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How do you know if you should or shouldn't try mediation?

Divorce litigation is an unhappy, unforgiving process that's automatically adversarial in nature. It's all about winning and losing.

Divorce mediation, by contrast, is all about compromise. It's about 3-4 times less expensive than litigation, and it allows you to end your marriage the same way you began it -- in control of what happens next.

However, there are some divorces that just aren't good candidates for mediation. How do you tell whether or not your divorce is one of them? Ask yourself three basic questions.

1. Is there a vast power difference between you and your spouse?

The power could be financial -- especially if he or she has always held the financial reigns pretty tightly and treats you as inferior because your income is lower or because you don't "really" work (even though you maintain a full-time position as the primary caretaker of the children and home).

The power could also be primarily emotional -- if your spouse has been verbally abusive or physically violent, you may not be in a strong enough emotional state to stick up for yourself during negotiations.

2. Do you believe that your spouse is hiding money or assets?

If you have no clue about the family finances, is your spouse willing to show you where everything is invested or owed? Do you feel like the communication is honest? If so, you probably have nothing to worry about.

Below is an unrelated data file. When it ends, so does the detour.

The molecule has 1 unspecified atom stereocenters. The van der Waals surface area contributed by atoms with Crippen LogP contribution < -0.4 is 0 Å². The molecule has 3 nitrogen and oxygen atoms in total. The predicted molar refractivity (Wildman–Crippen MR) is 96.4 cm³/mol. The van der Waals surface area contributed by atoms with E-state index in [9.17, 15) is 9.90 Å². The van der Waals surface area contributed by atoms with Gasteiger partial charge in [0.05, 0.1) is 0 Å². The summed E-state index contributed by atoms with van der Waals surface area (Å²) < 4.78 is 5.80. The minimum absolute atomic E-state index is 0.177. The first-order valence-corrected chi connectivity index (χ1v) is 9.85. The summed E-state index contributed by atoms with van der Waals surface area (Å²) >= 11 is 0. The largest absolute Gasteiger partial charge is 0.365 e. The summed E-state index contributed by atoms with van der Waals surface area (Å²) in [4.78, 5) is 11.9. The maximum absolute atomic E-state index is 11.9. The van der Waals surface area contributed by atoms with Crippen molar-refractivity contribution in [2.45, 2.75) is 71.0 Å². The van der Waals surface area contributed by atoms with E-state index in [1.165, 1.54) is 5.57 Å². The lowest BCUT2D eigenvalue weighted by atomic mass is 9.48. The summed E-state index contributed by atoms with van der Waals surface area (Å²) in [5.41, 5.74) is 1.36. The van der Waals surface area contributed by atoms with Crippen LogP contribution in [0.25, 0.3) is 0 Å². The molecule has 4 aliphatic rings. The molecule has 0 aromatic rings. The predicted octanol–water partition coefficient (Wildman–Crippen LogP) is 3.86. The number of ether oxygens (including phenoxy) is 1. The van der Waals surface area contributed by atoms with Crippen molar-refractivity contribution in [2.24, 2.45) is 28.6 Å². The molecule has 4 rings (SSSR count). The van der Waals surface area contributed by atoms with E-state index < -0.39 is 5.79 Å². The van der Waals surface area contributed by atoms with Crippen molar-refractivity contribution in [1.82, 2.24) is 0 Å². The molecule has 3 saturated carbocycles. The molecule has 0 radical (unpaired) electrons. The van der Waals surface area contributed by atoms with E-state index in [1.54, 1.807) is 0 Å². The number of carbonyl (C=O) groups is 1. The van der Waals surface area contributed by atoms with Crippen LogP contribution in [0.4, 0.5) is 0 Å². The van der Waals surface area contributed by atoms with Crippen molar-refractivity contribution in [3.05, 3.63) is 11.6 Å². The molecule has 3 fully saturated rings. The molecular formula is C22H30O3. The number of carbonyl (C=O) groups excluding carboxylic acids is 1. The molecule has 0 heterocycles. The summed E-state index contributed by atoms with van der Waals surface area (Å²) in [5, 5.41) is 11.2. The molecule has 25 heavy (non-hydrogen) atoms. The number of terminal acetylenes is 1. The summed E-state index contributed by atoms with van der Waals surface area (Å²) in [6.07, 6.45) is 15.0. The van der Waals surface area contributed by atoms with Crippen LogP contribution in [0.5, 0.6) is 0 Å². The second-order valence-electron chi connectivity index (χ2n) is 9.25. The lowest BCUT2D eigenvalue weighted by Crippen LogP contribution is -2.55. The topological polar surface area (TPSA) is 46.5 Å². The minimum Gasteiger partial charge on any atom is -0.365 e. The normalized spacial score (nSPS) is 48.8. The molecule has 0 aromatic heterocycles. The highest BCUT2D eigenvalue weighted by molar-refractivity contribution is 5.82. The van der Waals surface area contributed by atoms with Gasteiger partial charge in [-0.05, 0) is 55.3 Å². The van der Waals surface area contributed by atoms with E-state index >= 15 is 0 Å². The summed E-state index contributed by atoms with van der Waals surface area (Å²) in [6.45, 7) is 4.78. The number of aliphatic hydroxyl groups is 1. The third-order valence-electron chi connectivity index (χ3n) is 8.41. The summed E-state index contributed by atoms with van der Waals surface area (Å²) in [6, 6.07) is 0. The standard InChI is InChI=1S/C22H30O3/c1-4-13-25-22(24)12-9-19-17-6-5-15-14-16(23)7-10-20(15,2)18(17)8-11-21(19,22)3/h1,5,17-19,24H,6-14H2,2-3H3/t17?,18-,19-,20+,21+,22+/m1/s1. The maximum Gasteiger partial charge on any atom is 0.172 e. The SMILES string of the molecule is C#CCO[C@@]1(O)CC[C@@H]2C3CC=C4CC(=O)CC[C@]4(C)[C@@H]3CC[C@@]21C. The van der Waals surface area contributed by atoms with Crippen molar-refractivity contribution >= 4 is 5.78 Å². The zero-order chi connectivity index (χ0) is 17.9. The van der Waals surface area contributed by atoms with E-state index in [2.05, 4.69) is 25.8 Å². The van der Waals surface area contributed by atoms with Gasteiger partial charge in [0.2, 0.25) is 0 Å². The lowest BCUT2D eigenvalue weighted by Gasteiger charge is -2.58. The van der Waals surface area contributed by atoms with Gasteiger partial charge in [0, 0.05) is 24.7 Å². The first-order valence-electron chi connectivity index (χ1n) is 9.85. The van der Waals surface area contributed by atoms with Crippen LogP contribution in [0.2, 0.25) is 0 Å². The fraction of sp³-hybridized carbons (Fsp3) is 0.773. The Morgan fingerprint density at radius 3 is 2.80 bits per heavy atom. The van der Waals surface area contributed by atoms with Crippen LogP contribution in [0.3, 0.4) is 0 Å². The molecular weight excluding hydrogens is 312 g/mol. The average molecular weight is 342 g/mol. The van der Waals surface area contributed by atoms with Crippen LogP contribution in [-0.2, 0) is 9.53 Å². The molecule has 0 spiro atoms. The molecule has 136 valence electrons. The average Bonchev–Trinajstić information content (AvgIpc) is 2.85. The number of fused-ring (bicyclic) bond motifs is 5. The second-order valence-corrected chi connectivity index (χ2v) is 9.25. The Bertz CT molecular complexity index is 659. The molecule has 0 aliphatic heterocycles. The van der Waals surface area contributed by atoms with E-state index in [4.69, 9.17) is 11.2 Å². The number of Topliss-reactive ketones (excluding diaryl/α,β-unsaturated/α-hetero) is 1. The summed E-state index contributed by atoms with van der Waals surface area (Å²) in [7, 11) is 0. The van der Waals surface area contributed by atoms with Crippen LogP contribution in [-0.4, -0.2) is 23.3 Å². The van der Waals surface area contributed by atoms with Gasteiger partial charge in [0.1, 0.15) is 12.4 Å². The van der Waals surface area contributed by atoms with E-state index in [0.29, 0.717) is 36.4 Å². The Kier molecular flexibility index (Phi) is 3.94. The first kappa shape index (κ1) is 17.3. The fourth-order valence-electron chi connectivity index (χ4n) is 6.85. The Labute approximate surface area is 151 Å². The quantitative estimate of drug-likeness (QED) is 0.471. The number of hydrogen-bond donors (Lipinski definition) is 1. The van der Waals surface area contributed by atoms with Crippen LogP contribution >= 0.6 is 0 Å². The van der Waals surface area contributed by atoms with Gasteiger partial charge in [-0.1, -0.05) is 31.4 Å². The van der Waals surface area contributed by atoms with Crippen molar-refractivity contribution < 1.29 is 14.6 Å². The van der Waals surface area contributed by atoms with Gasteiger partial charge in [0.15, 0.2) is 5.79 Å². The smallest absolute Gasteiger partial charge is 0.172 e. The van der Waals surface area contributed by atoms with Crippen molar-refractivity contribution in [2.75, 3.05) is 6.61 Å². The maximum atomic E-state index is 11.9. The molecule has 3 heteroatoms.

However, if your spouse makes it as hard as possible for you to understand the family's assets, seems secretive or suddenly claims to be broke despite no apparent change in lifestyle, he or she is probably hiding something. You may need a divorce attorney to probe deeper into the finances in order to get a fair settlement.

3. Is your spouse purposefully delaying the process?

If your spouse seems to be determined to drag the whole process out as long as possible, he or she may not really want the divorce. Alternately, he or she may be more emotionally invested in playing the victim than moving on. Either way, you may need to litigate just to move forward.

If you've considered each of these questions and decided that mediation could help, consider making an appointment with an attorney who can help you and your spouse collaborate on a divorce through mediation.

Source: The Huffington Post, "A Litigating Divorce is No April Fools' Joke.," Joy A Dryer, April 01, 2017

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